Wednesday, September 28, 2011

Familiar Territory

I've spent the last few weeks readjusting to warm water and familiar territory. The college I'm attending for the Fall semester happens to be located approximately 2 miles from one of the best play spots in NY, Hole Brothers. I've only had a playboat of my own for a few months now, so I'm well behind the curve as far as what other paddlers my age can do in a hole, but I'm still having fun and trying new things.
The loop sequence above somehow resulted in a blown skirt and fun swim. No, really, it was fun!

I also caught a low water lap on the Bottom Moose, one of New York's most renowned advanced runs. The Bottom is pretty typical of most Adirondack rivers: Big drops separated by big pools. I'm fortunate enough to be able to call this familiar territory as well; it's only 40 minutes from my house!

Papa C took time out of his busy schedule slangin' rack(s) to nail some boofs on Agers Falls and the rest of the Bottom Moose with me.
It was great to get on a river I'm comfortable with in the new boat. As expected, there are a few kinks to work out, but mostly I just get caught off guard by how easy it is to hit my lines. At the end of the week I loaded up a couple GoPro's and my boat to meet up with Will and some of the Demjoez for yet another Adirondack classic that happens to be, you guessed it, familiar territory. The Beaver River has 3 distinct sections: Taylorville, Eagle, and Moshier. Sadly, I missed the 4 hours of bliss known as the Moshier release due to a gnarly staph infection on my knee this year, but I still caught the last Taylorville and Eagle releases of the fall.

Taylorville is the easiest of the three sections, but it still can pack a punch if you're in the wrong place. Todd found that out this weekend in a way very similar to the way I got my name for this blog.

The Origin of the Beaverator Kid
There's no point being subtle about this one, besides, no one gets sick of watching carnage. 

Six year's later, I still haven't learned my lesson completely...
Right about here is when things started getting chaotic...
Blowing the line for the hero eddy on The Great White Slide sets you up for a perfect 180 to undercut stuff, before spitting you out on the remainder of the slide. It's usually more forgiving than it looks...usually.

But let's rewind for a second, in an effort to redeem myself from the original Beaverator incident, I've taken to running the sluiceway that feeds into it as well as the beaverator itself. I'm developing a zipline camera, but for now it's only good for stills. Here's C-money and The Todd making it look easy.

Will, accelerating...
The Todd, before getting "beaverated". That came a little later.
The rest of the run went well. I set up my zip cam for some interesting shots on the constricted "Corkscrew" rapid, but nothing came out steady. The crew ran down for a second lap while I set that up and we regrouped at the end to rally to the Eagle section.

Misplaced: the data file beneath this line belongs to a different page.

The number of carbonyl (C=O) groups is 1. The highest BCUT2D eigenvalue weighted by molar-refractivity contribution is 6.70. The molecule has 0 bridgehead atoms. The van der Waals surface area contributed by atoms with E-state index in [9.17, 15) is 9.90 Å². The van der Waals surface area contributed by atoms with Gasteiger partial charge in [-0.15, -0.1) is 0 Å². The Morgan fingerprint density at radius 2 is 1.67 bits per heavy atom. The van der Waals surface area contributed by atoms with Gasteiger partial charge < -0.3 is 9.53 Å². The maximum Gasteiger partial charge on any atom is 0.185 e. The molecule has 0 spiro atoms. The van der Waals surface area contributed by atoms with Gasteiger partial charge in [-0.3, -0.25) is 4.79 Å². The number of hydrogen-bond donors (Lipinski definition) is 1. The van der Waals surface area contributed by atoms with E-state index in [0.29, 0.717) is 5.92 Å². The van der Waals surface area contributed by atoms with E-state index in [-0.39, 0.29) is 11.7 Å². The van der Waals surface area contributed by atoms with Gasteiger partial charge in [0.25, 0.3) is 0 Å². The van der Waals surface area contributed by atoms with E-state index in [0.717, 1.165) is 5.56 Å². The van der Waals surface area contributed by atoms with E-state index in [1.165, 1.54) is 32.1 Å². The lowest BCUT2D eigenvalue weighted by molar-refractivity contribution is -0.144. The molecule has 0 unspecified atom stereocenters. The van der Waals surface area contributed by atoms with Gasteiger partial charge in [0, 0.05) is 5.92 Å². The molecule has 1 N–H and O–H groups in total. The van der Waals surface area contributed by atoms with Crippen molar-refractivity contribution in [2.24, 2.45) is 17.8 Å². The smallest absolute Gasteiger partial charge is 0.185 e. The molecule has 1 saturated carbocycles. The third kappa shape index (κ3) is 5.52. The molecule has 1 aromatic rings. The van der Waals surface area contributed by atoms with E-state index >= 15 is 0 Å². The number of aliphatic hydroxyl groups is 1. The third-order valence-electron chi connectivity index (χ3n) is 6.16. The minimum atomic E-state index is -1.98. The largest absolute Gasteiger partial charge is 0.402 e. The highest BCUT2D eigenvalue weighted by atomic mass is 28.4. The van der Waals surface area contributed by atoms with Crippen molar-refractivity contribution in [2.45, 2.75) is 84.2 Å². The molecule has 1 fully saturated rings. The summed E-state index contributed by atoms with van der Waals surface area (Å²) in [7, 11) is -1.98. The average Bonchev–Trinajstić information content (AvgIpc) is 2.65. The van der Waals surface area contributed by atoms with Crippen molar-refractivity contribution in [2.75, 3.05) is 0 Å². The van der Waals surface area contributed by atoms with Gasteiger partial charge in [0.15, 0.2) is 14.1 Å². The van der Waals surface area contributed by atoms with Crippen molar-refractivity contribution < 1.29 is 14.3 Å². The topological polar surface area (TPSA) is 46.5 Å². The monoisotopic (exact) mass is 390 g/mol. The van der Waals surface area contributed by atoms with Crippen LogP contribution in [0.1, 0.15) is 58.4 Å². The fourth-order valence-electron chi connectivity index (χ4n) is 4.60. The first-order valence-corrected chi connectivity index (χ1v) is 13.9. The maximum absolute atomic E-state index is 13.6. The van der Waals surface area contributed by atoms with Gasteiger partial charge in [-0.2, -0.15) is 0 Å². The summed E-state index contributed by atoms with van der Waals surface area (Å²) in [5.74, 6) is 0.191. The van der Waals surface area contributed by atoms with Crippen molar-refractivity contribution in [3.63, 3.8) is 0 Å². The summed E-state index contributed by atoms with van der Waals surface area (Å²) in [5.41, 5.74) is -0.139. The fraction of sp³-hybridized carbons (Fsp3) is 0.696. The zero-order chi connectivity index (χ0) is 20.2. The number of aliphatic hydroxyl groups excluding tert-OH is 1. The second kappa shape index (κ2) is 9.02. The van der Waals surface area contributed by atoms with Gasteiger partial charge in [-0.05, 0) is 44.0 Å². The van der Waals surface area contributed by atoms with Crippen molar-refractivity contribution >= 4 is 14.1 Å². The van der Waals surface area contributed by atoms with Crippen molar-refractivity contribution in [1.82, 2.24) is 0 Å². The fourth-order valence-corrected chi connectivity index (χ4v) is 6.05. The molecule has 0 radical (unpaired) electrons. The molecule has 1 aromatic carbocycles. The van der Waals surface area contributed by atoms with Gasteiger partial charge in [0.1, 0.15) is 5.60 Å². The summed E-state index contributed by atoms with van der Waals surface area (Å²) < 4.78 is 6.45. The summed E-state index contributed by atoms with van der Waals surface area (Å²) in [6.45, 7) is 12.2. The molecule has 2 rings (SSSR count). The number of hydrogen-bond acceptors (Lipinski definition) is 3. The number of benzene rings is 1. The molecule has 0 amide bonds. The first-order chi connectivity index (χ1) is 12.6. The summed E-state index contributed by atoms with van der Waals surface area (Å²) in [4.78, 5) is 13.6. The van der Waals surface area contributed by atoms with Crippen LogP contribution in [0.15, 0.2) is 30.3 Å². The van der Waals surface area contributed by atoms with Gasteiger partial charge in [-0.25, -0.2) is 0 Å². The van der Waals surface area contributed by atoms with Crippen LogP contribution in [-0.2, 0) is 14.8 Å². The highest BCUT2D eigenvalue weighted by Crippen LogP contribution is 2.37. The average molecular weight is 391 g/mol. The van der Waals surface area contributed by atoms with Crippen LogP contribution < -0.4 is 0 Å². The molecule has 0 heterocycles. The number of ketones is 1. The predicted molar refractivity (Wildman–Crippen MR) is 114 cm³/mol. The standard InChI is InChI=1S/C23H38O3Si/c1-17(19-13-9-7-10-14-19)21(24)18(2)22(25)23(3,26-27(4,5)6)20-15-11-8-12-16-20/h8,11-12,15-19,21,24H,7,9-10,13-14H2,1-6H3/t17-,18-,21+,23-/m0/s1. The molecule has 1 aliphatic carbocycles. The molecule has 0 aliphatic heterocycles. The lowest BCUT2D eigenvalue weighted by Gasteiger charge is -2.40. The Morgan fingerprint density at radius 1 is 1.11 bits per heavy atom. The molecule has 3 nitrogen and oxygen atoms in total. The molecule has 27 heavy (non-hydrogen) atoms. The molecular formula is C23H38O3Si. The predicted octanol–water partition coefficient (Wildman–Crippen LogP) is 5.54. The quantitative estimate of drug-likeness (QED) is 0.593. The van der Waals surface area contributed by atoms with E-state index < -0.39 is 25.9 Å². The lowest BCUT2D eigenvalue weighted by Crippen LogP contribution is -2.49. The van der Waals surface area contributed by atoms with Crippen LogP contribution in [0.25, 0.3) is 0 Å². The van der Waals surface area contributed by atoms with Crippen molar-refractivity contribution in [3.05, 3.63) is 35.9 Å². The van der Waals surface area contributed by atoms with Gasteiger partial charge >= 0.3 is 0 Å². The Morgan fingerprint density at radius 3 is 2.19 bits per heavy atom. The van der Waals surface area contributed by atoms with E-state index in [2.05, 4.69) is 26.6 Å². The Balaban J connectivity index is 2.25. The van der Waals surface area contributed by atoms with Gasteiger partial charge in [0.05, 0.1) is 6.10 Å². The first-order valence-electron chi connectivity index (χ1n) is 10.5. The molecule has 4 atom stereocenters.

The Eagle, although much steeper and more intimidating, I don't think this run sees quite as much carnage as the other sections. Maybe it's because the river is so narrow that all the water just pushes you where you need to be. Maybe it's just big enough that it keeps the people who aren't ready for it away. Either way, it's a really fun, short run that works well in combination with either of the other sections of the Beaver.

Scrambling for an eddy after the first slide...

Will in the sweet Cave Eddy. I've never seen this one caught before!

Mr. Yakima, blasting his way into the big one...
A sweet unintentional tandem boof that couldn't have gone better if we planned it. Nice one Andy!
That pretty much sums it up. I'm back in the old stomping grounds, and despite the quality of the rivers we all know and love, they won't keep me satisfied for long. Brokeback Gorge needs some cleaning, and there are a few others I have my eyes on. 

Green River, VT on the menu for the weekend, with some birthday shenanigans on the side in Burlingtown!
Thursday, September 22, 2011

Summer Photo Update

-Scott Martin Photo
Scott Martin was kind enough to send some photos from my summer paddling season! Scott is one of the best photographers I've ever met, check out some of his phenomenal work on his blog, including a great write-up of our trip south to Gauleyfest!

The car is always full of gear when riding with Scott Martin! 
Detoxing on Woodhull Creek, NY
-Scott Martin Photo

Demoing the Fluid Solo on the Z-Slide, Independence River, NY
-Scott Martin Photo
Entering the "Eagles Talons" on Otter Creek in NY
As you can see, the 'Daks have a lot of big long slides...
-Scott Martin Photo
The 'Daks also have a lot of big, long flatwater paddles. The whitewater is always worth it though, especially when paddling with good friends!
-Scott Martin Photo

Scott, scouting the Tooth Ferry on Section 4 of the Oswegatchie River in NY
A rare shot of Sam Drevo upside down as I follow him towrads Pillow Rock, Upper Gauley, WV
-Scott Martin Images

Scott did a great job at remaining productive while I goofed around with his sweet Nikon DSLR at the Upper Yough put-in, MD

Stoked on my FIRST EVER new kayak. The Liquidlogic Stomper is a SWEET boat!
-Scott Martin Photo

Tuesday, September 20, 2011

Summer 2011

The summer season is closing out. No more Black River rafting or shirtless laps on the Bottom Moose...